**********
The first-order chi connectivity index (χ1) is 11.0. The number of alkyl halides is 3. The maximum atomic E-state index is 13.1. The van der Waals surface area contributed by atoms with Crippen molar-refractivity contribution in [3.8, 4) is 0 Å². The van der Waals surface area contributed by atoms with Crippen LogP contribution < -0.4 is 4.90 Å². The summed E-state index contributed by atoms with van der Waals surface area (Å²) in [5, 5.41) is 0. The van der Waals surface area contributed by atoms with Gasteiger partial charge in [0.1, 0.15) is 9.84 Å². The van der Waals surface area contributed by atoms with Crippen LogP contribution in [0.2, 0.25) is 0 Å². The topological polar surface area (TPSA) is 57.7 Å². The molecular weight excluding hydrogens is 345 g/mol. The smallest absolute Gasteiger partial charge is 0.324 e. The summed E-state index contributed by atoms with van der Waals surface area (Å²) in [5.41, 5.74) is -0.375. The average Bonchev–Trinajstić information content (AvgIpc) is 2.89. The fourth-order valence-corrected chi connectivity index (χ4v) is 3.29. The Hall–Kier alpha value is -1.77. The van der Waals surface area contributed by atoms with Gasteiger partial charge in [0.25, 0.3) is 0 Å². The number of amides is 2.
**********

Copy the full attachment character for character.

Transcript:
The first-order chi connectivity index (χ1) is 11.0. The number of alkyl halides is 3. The maximum atomic E-state index is 13.1. The van der Waals surface area contributed by atoms with Crippen molar-refractivity contribution in [3.8, 4) is 0 Å². The van der Waals surface area contributed by atoms with Crippen LogP contribution < -0.4 is 4.90 Å². The summed E-state index contributed by atoms with van der Waals surface area (Å²) in [5, 5.41) is 0. The van der Waals surface area contributed by atoms with Gasteiger partial charge in [0.1, 0.15) is 9.84 Å². The van der Waals surface area contributed by atoms with Crippen LogP contribution in [0.2, 0.25) is 0 Å². The topological polar surface area (TPSA) is 57.7 Å². The molecular weight excluding hydrogens is 345 g/mol. The smallest absolute Gasteiger partial charge is 0.324 e. The summed E-state index contributed by atoms with van der Waals surface area (Å²) in [5.41, 5.74) is -0.375. The average Bonchev–Trinajstić information content (AvgIpc) is 2.89. The fourth-order valence-corrected chi connectivity index (χ4v) is 3.29. The Hall–Kier alpha value is -1.77. The van der Waals surface area contributed by atoms with Gasteiger partial charge in [0.25, 0.3) is 0 Å². The number of amides is 2.